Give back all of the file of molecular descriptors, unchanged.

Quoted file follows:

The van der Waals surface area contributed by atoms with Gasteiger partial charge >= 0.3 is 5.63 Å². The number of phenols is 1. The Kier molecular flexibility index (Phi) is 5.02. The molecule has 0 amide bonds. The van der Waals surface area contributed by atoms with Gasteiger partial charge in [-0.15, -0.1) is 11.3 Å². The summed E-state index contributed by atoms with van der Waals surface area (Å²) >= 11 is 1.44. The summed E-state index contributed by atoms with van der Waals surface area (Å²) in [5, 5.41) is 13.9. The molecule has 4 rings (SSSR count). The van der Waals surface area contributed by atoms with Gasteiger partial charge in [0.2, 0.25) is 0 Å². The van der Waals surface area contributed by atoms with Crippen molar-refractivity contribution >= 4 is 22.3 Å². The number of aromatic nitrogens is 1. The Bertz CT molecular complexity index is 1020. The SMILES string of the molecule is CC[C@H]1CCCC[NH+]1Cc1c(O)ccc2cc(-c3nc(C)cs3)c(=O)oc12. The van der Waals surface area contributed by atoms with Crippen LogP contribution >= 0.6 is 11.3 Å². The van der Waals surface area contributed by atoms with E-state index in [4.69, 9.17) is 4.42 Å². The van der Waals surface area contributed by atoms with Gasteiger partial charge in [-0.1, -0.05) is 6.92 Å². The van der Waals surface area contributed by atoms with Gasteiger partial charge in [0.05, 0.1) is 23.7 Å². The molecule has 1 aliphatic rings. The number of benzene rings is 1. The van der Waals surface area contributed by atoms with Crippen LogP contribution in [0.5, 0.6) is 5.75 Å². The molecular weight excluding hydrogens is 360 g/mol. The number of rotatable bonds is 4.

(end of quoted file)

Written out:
The van der Waals surface area contributed by atoms with Gasteiger partial charge >= 0.3 is 5.63 Å². The number of phenols is 1. The Kier molecular flexibility index (Phi) is 5.02. The molecule has 0 amide bonds. The van der Waals surface area contributed by atoms with Gasteiger partial charge in [-0.15, -0.1) is 11.3 Å². The summed E-state index contributed by atoms with van der Waals surface area (Å²) >= 11 is 1.44. The summed E-state index contributed by atoms with van der Waals surface area (Å²) in [5, 5.41) is 13.9. The molecule has 4 rings (SSSR count). The van der Waals surface area contributed by atoms with Gasteiger partial charge in [0.2, 0.25) is 0 Å². The van der Waals surface area contributed by atoms with Crippen molar-refractivity contribution >= 4 is 22.3 Å². The number of aromatic nitrogens is 1. The Bertz CT molecular complexity index is 1020. The SMILES string of the molecule is CC[C@H]1CCCC[NH+]1Cc1c(O)ccc2cc(-c3nc(C)cs3)c(=O)oc12. The van der Waals surface area contributed by atoms with Crippen LogP contribution >= 0.6 is 11.3 Å². The van der Waals surface area contributed by atoms with E-state index in [4.69, 9.17) is 4.42 Å². The van der Waals surface area contributed by atoms with Gasteiger partial charge in [-0.1, -0.05) is 6.92 Å². The van der Waals surface area contributed by atoms with Gasteiger partial charge in [0.05, 0.1) is 23.7 Å². The molecule has 1 aliphatic rings. The number of benzene rings is 1. The van der Waals surface area contributed by atoms with Crippen LogP contribution in [0.5, 0.6) is 5.75 Å². The molecular weight excluding hydrogens is 360 g/mol. The number of rotatable bonds is 4.